Which of these two factions wins the titular War For The Atlas will be determined largely by the player, with each sortie into a map effectively signalling the end of a turn, allowing the Elder and Shaper to make their next moves. Chris Wilson hinted that there’ll be strategic reasons why you might want either faction to win the war, and that there will be multiple possible endings depending on what choices you make over the course of exploring the Atlas.

Being Path of Exile, War For The Atlas brings the usual new pile of loot and gear that you’d expect, but also a new class of equipment rarity. Elder and Shaped items can be found only in areas of the Atlas belonging to that respective faction. Functionally identical to regular Rare items, their icons have tentacley or starry animated backgrounds, and have more slots for random traits than regular gear. Shaped and Elder items may also have perks that are exclusive to their respective faction, potentially making them a valid alternative to Grinding Gear’s own hand-crafted unique items.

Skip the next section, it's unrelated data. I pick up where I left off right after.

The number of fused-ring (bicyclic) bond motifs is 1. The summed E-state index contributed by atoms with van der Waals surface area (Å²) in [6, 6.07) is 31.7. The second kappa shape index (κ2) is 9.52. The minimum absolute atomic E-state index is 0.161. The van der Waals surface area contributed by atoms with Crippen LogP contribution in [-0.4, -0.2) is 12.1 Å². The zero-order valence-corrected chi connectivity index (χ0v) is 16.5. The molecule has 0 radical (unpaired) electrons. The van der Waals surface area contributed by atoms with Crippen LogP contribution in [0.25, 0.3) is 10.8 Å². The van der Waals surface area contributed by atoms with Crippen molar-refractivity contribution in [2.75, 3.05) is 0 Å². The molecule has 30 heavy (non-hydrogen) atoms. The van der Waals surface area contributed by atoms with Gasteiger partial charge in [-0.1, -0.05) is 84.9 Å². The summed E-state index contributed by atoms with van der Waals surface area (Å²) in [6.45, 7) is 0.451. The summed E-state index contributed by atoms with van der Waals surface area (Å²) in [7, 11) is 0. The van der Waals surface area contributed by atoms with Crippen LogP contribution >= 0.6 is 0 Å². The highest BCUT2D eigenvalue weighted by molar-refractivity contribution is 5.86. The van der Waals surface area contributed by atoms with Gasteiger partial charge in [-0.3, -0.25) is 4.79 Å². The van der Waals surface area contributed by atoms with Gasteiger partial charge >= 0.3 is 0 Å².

Not everything in War For The Atlas is for endgame players, thankfully. There will be ten new skill gems available even from relatively early levels, with an unusual focus on corpse-manipulation magic. Chris showed half of them in action, starting with the Unearth spell, a ground-moving projectile that causes a corpse (of the regular dead kind) to erupt from the ground under the target. He also showed how this synergises with the Cremation spell, which converts corpses into miniature volcanoes, dealing damage over time to a small area.

Path of Exile

The demonstration continued with the new Body Swap skill, allowing the player to teleport into a corpse, exploding out of it in a cloud of damaging gore in classic Quake telefrag style. I was shown a clip of this being used very aggressively, with a player warping wildly between targets, each kill creating a new corpse, and a new valid location to target. Yet one more option for desecration is Volatile Dead, which converts dead bodies into huge seeking orbs of magma, similar to the Volatile perk that some monsters have. On a less corpse-mangling note, a new support gem called Spell Cascade looks fun to use. It amplifies ground-targeted AoE skills, casting them in triplicate; once at the target point, once in front of it and once behind it.